We attended virtually the Suwannee River Water Management District meeting this morning Tues., Feb. 9, 2021, and we reached a low of disappointment. We addressed the Board regarding the new and revised MFLs, which are very near adoption. Since it was an agenda item there was a report and discussion in the meeting where we felt the District staff did not present nor explain the changes in a fair manner.
First we will put here our comments to the Board:
The fact that the latest MFL revision for the lower Santa Fe River finds that the river now meets its minimums comes as no surprise, but no less disappointment in the agency which is supposed to protect our water but sees its duty as finding ways to continue to grant permits.
This agency went through a series of public input and peer review committee meetings which had serious concerns about the revision procedure. During these virtual meetings it seems that the largely-negative input from the average non-scientist citizen was mostly not taken seriously.
Competent water scientists who do not work for the District maintain that extant historical data regarding flows were deliberately disregarded and estimates by a new model were substituted instead, resulting in the new classification. This not using the best science and is a serious issue.
This is extremely disconcerting and adds to the evidence indicating that preservation and conservation, let alone restoration of our rivers are not the mission of our state agencies.
The timing of this new classification for the river which gives it less protection, coincides with the extremely sensitive issue of a permit for a water bottling company. There are critics who suspect that a weak and toothless denial of the permit and equally weak but costly ensuing legal challenge were employed to slow things down and allow time for the new designation before the water bottling vote.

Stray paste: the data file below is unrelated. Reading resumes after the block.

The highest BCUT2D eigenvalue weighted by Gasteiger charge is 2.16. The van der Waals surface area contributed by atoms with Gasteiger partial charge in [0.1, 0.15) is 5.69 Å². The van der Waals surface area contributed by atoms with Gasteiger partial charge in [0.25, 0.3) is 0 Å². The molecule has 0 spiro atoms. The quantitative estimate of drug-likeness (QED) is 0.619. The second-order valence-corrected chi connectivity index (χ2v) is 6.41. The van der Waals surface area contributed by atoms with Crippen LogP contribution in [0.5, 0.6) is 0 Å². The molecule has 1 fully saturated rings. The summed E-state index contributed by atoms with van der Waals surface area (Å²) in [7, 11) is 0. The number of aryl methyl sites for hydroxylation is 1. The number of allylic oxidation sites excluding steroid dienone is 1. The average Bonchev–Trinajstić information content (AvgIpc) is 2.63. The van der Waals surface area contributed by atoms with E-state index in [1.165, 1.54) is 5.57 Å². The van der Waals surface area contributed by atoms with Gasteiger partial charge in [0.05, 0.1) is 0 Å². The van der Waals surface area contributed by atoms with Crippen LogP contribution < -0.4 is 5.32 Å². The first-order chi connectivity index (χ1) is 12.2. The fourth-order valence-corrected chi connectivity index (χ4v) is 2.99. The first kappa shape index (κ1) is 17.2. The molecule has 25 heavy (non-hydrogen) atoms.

So the fact remains that the Santa Fe River did not miraculously get well overnight. It is still flowing at least 30 % less than it should and is still overloaded with nutrients, no matter what adjectives you pick to categorize it. And to the District I will say that you are still not doing your job of protecting it.
Board member Charles Keith asked questions regarding the category change from “in recovery” to “in prevention.” (“in prevention” is defined as the river is expected to fall below the MFL during the next 20 years.) Part of the answer he received was “We have better data now.” A sentence from my talk above is: Competent water scientists who do not work for the District maintain that extant historical data regarding flows were deliberately disregarded and estimates by a new model were substituted instead, resulting in the new classification.
Historic data which were available to District staff were ignored to help them reach the result needed to say the Santa Fe now meets its minimums. Since it meets its minimums they feel justified in giving away more water to industry and falsely saying it is not harming the river. The river has not gotten healthier it has gotten a new status rating, apparently achieved by juggled numbers to reach an end.
This is not using the required “best available science” and is reprehensible.
Comments by OSFR historian Jim Tatum.
– A river is like a life: once taken,
it cannot be brought back © Jim Tatum